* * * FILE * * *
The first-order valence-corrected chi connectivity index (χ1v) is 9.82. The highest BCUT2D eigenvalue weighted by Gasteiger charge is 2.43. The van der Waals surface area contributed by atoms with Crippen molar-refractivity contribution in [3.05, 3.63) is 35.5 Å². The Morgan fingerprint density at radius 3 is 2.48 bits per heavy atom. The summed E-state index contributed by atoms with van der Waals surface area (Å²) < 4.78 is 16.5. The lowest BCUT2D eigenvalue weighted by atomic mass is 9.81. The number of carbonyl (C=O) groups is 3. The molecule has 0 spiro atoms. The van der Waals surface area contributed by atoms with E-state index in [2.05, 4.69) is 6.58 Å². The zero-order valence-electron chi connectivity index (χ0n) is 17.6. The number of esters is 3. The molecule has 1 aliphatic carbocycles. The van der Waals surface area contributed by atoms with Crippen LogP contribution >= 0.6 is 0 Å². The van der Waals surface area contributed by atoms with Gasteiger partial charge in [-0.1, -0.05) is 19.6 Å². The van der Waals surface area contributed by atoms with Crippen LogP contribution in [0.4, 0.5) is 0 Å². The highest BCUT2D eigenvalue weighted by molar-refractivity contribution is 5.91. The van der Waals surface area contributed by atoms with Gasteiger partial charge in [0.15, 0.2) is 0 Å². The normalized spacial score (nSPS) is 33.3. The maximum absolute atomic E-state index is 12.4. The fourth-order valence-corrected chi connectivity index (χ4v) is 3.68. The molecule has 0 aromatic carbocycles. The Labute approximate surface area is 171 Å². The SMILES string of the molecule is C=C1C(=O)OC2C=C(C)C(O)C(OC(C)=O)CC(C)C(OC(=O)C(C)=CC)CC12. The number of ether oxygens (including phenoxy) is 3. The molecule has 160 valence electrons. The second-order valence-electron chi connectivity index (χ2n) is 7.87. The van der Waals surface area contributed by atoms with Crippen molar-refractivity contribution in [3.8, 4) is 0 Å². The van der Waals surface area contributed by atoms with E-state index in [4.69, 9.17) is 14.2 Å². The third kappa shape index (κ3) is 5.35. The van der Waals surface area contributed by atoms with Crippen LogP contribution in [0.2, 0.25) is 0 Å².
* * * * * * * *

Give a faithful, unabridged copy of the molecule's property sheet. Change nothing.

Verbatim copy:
The first-order valence-corrected chi connectivity index (χ1v) is 9.82. The highest BCUT2D eigenvalue weighted by Gasteiger charge is 2.43. The van der Waals surface area contributed by atoms with Crippen molar-refractivity contribution in [3.05, 3.63) is 35.5 Å². The Morgan fingerprint density at radius 3 is 2.48 bits per heavy atom. The summed E-state index contributed by atoms with van der Waals surface area (Å²) < 4.78 is 16.5. The lowest BCUT2D eigenvalue weighted by atomic mass is 9.81. The number of carbonyl (C=O) groups is 3. The molecule has 0 spiro atoms. The van der Waals surface area contributed by atoms with E-state index in [2.05, 4.69) is 6.58 Å². The zero-order valence-electron chi connectivity index (χ0n) is 17.6. The number of esters is 3. The molecule has 1 aliphatic carbocycles. The van der Waals surface area contributed by atoms with Crippen LogP contribution >= 0.6 is 0 Å². The van der Waals surface area contributed by atoms with Gasteiger partial charge in [-0.1, -0.05) is 19.6 Å². The van der Waals surface area contributed by atoms with Crippen LogP contribution in [0.4, 0.5) is 0 Å². The highest BCUT2D eigenvalue weighted by molar-refractivity contribution is 5.91. The van der Waals surface area contributed by atoms with Gasteiger partial charge in [0.15, 0.2) is 0 Å². The normalized spacial score (nSPS) is 33.3. The maximum absolute atomic E-state index is 12.4. The fourth-order valence-corrected chi connectivity index (χ4v) is 3.68. The molecule has 0 aromatic carbocycles. The Labute approximate surface area is 171 Å². The SMILES string of the molecule is C=C1C(=O)OC2C=C(C)C(O)C(OC(C)=O)CC(C)C(OC(=O)C(C)=CC)CC12. The number of ether oxygens (including phenoxy) is 3. The molecule has 160 valence electrons. The second-order valence-electron chi connectivity index (χ2n) is 7.87. The van der Waals surface area contributed by atoms with Crippen molar-refractivity contribution in [3.8, 4) is 0 Å². The van der Waals surface area contributed by atoms with E-state index in [4.69, 9.17) is 14.2 Å². The third kappa shape index (κ3) is 5.35. The van der Waals surface area contributed by atoms with Crippen LogP contribution in [0.2, 0.25) is 0 Å².